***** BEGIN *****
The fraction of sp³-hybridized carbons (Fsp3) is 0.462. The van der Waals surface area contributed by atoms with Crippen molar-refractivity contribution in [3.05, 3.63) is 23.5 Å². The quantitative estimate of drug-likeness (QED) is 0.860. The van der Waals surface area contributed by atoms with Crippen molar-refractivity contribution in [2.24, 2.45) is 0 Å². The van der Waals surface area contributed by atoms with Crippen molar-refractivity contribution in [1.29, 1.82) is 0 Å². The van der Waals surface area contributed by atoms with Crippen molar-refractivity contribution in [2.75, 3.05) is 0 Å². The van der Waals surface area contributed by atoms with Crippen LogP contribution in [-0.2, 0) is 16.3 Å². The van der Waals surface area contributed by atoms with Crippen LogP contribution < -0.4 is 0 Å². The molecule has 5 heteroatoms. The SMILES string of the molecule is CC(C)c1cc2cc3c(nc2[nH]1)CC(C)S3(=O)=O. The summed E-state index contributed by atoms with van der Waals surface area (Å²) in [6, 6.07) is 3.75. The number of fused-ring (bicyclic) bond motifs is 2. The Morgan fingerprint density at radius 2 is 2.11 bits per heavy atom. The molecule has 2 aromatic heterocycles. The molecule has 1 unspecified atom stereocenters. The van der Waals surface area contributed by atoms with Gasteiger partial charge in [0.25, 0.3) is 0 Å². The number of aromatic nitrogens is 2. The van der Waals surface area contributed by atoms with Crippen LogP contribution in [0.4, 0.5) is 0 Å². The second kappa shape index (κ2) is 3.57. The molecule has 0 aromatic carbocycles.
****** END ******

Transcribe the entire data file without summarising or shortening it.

The fraction of sp³-hybridized carbons (Fsp3) is 0.462. The van der Waals surface area contributed by atoms with Crippen molar-refractivity contribution in [3.05, 3.63) is 23.5 Å². The quantitative estimate of drug-likeness (QED) is 0.860. The van der Waals surface area contributed by atoms with Crippen molar-refractivity contribution in [2.24, 2.45) is 0 Å². The van der Waals surface area contributed by atoms with Crippen molar-refractivity contribution in [1.29, 1.82) is 0 Å². The van der Waals surface area contributed by atoms with Crippen molar-refractivity contribution in [2.75, 3.05) is 0 Å². The van der Waals surface area contributed by atoms with Crippen LogP contribution in [-0.2, 0) is 16.3 Å². The van der Waals surface area contributed by atoms with Crippen LogP contribution < -0.4 is 0 Å². The molecule has 5 heteroatoms. The SMILES string of the molecule is CC(C)c1cc2cc3c(nc2[nH]1)CC(C)S3(=O)=O. The summed E-state index contributed by atoms with van der Waals surface area (Å²) in [6, 6.07) is 3.75. The number of fused-ring (bicyclic) bond motifs is 2. The Morgan fingerprint density at radius 2 is 2.11 bits per heavy atom. The molecule has 2 aromatic heterocycles. The molecule has 1 unspecified atom stereocenters. The van der Waals surface area contributed by atoms with Gasteiger partial charge in [0.25, 0.3) is 0 Å². The number of aromatic nitrogens is 2. The van der Waals surface area contributed by atoms with Crippen LogP contribution in [0.4, 0.5) is 0 Å². The second kappa shape index (κ2) is 3.57. The molecule has 0 aromatic carbocycles.